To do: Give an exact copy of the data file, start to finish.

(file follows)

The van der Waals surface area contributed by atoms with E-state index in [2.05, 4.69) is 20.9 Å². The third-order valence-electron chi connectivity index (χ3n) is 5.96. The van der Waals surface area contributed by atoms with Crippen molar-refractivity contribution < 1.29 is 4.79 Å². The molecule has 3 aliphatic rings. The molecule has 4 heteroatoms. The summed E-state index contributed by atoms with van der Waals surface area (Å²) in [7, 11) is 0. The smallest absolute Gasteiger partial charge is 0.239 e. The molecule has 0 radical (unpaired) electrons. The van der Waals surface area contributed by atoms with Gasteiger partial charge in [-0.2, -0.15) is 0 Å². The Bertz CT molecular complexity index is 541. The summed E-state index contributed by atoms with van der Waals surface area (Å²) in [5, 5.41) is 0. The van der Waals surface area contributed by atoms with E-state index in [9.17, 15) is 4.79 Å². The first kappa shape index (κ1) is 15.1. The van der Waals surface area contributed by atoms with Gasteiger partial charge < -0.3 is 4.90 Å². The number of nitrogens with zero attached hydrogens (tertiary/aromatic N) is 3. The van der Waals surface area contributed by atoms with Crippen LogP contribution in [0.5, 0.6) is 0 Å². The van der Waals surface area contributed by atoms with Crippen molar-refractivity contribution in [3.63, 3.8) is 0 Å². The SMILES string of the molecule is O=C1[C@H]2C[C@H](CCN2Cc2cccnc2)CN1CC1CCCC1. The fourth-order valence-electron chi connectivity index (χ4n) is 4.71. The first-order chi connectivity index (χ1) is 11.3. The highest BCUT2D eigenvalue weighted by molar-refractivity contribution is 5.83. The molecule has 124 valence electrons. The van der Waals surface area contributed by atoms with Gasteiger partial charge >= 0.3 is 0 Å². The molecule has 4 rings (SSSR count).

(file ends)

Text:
The van der Waals surface area contributed by atoms with E-state index in [2.05, 4.69) is 20.9 Å². The third-order valence-electron chi connectivity index (χ3n) is 5.96. The van der Waals surface area contributed by atoms with Crippen molar-refractivity contribution < 1.29 is 4.79 Å². The molecule has 3 aliphatic rings. The molecule has 4 heteroatoms. The summed E-state index contributed by atoms with van der Waals surface area (Å²) in [7, 11) is 0. The smallest absolute Gasteiger partial charge is 0.239 e. The molecule has 0 radical (unpaired) electrons. The van der Waals surface area contributed by atoms with Gasteiger partial charge in [-0.2, -0.15) is 0 Å². The Bertz CT molecular complexity index is 541. The summed E-state index contributed by atoms with van der Waals surface area (Å²) in [5, 5.41) is 0. The van der Waals surface area contributed by atoms with E-state index in [9.17, 15) is 4.79 Å². The first kappa shape index (κ1) is 15.1. The van der Waals surface area contributed by atoms with Gasteiger partial charge < -0.3 is 4.90 Å². The number of nitrogens with zero attached hydrogens (tertiary/aromatic N) is 3. The van der Waals surface area contributed by atoms with Crippen LogP contribution in [0.5, 0.6) is 0 Å². The van der Waals surface area contributed by atoms with Crippen molar-refractivity contribution in [3.63, 3.8) is 0 Å². The SMILES string of the molecule is O=C1[C@H]2C[C@H](CCN2Cc2cccnc2)CN1CC1CCCC1. The fourth-order valence-electron chi connectivity index (χ4n) is 4.71. The first-order chi connectivity index (χ1) is 11.3. The highest BCUT2D eigenvalue weighted by molar-refractivity contribution is 5.83. The molecule has 124 valence electrons. The van der Waals surface area contributed by atoms with Gasteiger partial charge >= 0.3 is 0 Å². The molecule has 4 rings (SSSR count).